AppletContext.showdocument() vs. popup-blockers


C

Chris Berg

java.applet.AppletContext.showDocument(URL,String) seems to be blocked
by pop-up blockers in IE (XP-SP2, Google toolbar, MSN Toolbar), even
if the applet is signed. I haven't tested Mozilla, but I assume it's
the same.

There is apparently no significant indication to the user that
something has been blocked, so he/she assumes the function doesn't
work. And the applet gets no information about the blockage. Or does
it?

Any ideas how to get around this?

Chris
 
Ad

Advertisements

A

Andrew Thompson

java.applet.AppletContext.showDocument(URL,String) seems to be blocked
by pop-up blockers in IE (XP-SP2, Google toolbar, MSN Toolbar),

Does it? It is news to me, and I am aware of the changes wrought
by SP2 that now cause JS pop-ups to fail. All information I have seen
thus far suggests it left Java applets as functional (or dysfunctional,
as the case may be) as they were.

For further details on showDoc (never reliable) and test page..
Any ideas how to get around this?

Use a CardLayout, or a Dialog.
 
M

Mickey Segal

Chris Berg said:
java.applet.AppletContext.showDocument(URL,String) seems to be blocked
by pop-up blockers in IE (XP-SP2, Google toolbar, MSN Toolbar), even
if the applet is signed. I haven't tested Mozilla, but I assume it's
the same.

There is apparently no significant indication to the user that
something has been blocked, so he/she assumes the function doesn't
work. And the applet gets no information about the blockage. Or does
it?

At www.segal.org/java/ in the "Pop-up blockers in Internet Explorer for
Windows stop Java showDocument" section there are 4 web pages illustrating
this issue and a fifth page with a strategy for detecting blockers.

The Netscape/Firefox and Apple popup blockers use a different approach and
do not block showDocument.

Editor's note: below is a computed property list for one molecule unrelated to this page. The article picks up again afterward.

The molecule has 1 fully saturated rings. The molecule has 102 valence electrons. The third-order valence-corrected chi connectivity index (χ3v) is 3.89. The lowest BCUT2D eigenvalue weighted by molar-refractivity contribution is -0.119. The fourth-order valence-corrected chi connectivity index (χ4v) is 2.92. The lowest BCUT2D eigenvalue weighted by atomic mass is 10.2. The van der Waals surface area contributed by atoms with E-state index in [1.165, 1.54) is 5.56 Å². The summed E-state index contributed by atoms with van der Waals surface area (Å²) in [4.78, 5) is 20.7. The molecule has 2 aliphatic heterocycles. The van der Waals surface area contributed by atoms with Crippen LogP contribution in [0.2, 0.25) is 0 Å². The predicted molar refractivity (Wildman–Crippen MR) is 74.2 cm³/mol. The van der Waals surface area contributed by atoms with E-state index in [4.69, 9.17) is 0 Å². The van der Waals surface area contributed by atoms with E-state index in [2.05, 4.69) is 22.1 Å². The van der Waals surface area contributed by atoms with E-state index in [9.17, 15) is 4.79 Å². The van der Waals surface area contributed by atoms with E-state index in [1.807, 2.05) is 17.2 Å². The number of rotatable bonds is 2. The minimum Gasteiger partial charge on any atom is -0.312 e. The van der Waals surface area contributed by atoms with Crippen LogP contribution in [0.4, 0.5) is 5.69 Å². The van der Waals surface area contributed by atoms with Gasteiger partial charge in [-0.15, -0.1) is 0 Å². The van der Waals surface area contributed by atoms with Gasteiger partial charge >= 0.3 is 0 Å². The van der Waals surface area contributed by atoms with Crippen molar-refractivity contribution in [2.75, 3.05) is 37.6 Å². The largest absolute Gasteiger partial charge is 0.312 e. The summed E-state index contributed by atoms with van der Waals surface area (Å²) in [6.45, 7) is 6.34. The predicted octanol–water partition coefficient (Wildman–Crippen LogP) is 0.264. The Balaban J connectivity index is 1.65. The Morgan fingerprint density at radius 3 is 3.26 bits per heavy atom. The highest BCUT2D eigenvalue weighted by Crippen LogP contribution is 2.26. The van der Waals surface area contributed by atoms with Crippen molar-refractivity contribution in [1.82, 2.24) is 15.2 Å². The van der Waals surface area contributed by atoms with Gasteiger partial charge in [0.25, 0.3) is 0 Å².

The only workarounds I am aware of are:
1. Convert all your documentation or referred content from HTML pages to
other forms (often impractical, particularly when linking to content of
others).
2. Offer advice on enabling popups for your site, least obtrusively if
coupled with popup-blocker detection in Internet Explorer on Windows.
3. Get users to switch away from Internet Explorer on Windows.

I agree that it is odd that a signed applet should be restricted in use of
popups, but the procedures for signed applets and for popup blockers were
not thought out in a coordinated way that would deal with this overlap in a
sensible fashion.
 
C

Chris Berg

HEUREKA!

I found a way around it (I think):

public void showDocument(URL url) {

// do exec("explorer "+url) if it's windows
// should also check for browser, but how?
// if exec() fails, we roll back to showDoc.

if (System.getProperty("os.name").indexOf("Windows") >=0){
try{
Runtime.getRuntime().exec("explorer "+url);
return;
}catch(Exception e){}
}else{
getAppletContext().showDocument(url);
}
}

It seems to work on XP - don't know about Win98, but who really cares
any more?

The applet has to be signed, of course, otherwise exec() is banned.

Only trouble is, on Firefox, it will open the new url in IE, which, of
course, we don't want. So, how do I find out if I'm running on IE?
It's not enough to ask for System.getProperty("java.vendor"), because
about half of IE users run the Sun VM.

Any suggestions?

Chris
 
C

Chris Berg

More: also found a way to determine if it's IE:

System.getProperty("http.agent").indexOf("MSIE")>=0;

Chris
 
Ad

Advertisements

C

Chris Berg

Oh, maybe I was a little too fast: It doesn't work on MSIE + SUN Java
Plugin, because then "http.agent" is "Mozilla/4.0 (Windows XP 5.1)",
without the MSIE embedded. Strange enough!!

But the solution has to be close by!!
 
M

Mickey Segal

You can determine the browser type using JavaScript and feed that to the
browser via a property. There may be simpler ways, but we use this to
determine browser type and version to deal with various issues affecting
particular browsers:
www.segal.org/java/configuration/

I will check out your Runtime.getRuntime().exec("explorer "+url) approach -
it would be great to not have to pester users about popup blockers when we
already have to pester them about accepting the digital certificate.
 
C

Chris Berg

Of course, but it would be much cleaner if one could determine the
browser from inside the java code itself. Mixing too much with
JavaScript quickly becomes a mess.

Chris
 
A

Andrew Thompson

I will check out your Runtime.getRuntime().exec("explorer "+url) approach -

Check out 'BrowserLauncher' first Mickey. It is a much more
rigorous approach to launching the default browser from either
an application or signed applet.

( And BTW. Any attempt to perform 'browser sniffing' with JS